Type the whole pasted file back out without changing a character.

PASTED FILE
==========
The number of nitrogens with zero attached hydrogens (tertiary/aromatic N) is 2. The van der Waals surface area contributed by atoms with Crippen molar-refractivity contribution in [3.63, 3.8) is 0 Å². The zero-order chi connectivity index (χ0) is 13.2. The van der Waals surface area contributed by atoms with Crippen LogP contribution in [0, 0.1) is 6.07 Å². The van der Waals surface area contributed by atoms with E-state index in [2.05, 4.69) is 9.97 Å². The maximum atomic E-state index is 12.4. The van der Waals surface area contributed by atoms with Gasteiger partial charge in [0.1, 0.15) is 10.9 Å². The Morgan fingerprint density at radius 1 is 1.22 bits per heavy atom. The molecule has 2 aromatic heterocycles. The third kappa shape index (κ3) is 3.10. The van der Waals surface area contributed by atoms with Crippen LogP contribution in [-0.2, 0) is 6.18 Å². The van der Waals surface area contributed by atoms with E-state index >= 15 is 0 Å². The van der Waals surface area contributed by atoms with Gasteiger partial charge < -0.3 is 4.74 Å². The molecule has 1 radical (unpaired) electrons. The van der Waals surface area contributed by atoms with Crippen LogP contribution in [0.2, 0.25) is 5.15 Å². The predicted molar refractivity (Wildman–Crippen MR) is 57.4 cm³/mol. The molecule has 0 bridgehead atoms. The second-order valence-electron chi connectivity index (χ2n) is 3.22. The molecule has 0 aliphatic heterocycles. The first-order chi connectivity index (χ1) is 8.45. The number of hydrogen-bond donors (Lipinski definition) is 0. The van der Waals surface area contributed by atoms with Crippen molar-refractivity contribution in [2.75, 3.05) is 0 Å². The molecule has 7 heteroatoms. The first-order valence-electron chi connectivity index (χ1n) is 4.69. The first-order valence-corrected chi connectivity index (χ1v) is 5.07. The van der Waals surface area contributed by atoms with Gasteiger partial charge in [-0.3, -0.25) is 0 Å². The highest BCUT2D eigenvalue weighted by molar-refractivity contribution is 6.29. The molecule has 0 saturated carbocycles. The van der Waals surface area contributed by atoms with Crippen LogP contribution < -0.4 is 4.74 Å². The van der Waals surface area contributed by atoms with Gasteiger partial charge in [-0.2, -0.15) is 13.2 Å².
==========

The number of nitrogens with zero attached hydrogens (tertiary/aromatic N) is 2. The van der Waals surface area contributed by atoms with Crippen molar-refractivity contribution in [3.63, 3.8) is 0 Å². The zero-order chi connectivity index (χ0) is 13.2. The van der Waals surface area contributed by atoms with Crippen LogP contribution in [0, 0.1) is 6.07 Å². The van der Waals surface area contributed by atoms with E-state index in [2.05, 4.69) is 9.97 Å². The maximum atomic E-state index is 12.4. The van der Waals surface area contributed by atoms with Gasteiger partial charge in [0.1, 0.15) is 10.9 Å². The Morgan fingerprint density at radius 1 is 1.22 bits per heavy atom. The molecule has 2 aromatic heterocycles. The third kappa shape index (κ3) is 3.10. The van der Waals surface area contributed by atoms with Crippen LogP contribution in [-0.2, 0) is 6.18 Å². The van der Waals surface area contributed by atoms with E-state index >= 15 is 0 Å². The van der Waals surface area contributed by atoms with Gasteiger partial charge < -0.3 is 4.74 Å². The molecule has 1 radical (unpaired) electrons. The van der Waals surface area contributed by atoms with Crippen LogP contribution in [0.2, 0.25) is 5.15 Å². The predicted molar refractivity (Wildman–Crippen MR) is 57.4 cm³/mol. The molecule has 0 bridgehead atoms. The second-order valence-electron chi connectivity index (χ2n) is 3.22. The molecule has 0 aliphatic heterocycles. The first-order chi connectivity index (χ1) is 8.45. The number of hydrogen-bond donors (Lipinski definition) is 0. The van der Waals surface area contributed by atoms with Crippen molar-refractivity contribution in [2.75, 3.05) is 0 Å². The molecule has 7 heteroatoms. The first-order valence-electron chi connectivity index (χ1n) is 4.69. The first-order valence-corrected chi connectivity index (χ1v) is 5.07. The van der Waals surface area contributed by atoms with Gasteiger partial charge in [-0.3, -0.25) is 0 Å². The highest BCUT2D eigenvalue weighted by molar-refractivity contribution is 6.29. The molecule has 0 saturated carbocycles. The van der Waals surface area contributed by atoms with Crippen LogP contribution < -0.4 is 4.74 Å². The van der Waals surface area contributed by atoms with Gasteiger partial charge in [-0.2, -0.15) is 13.2 Å².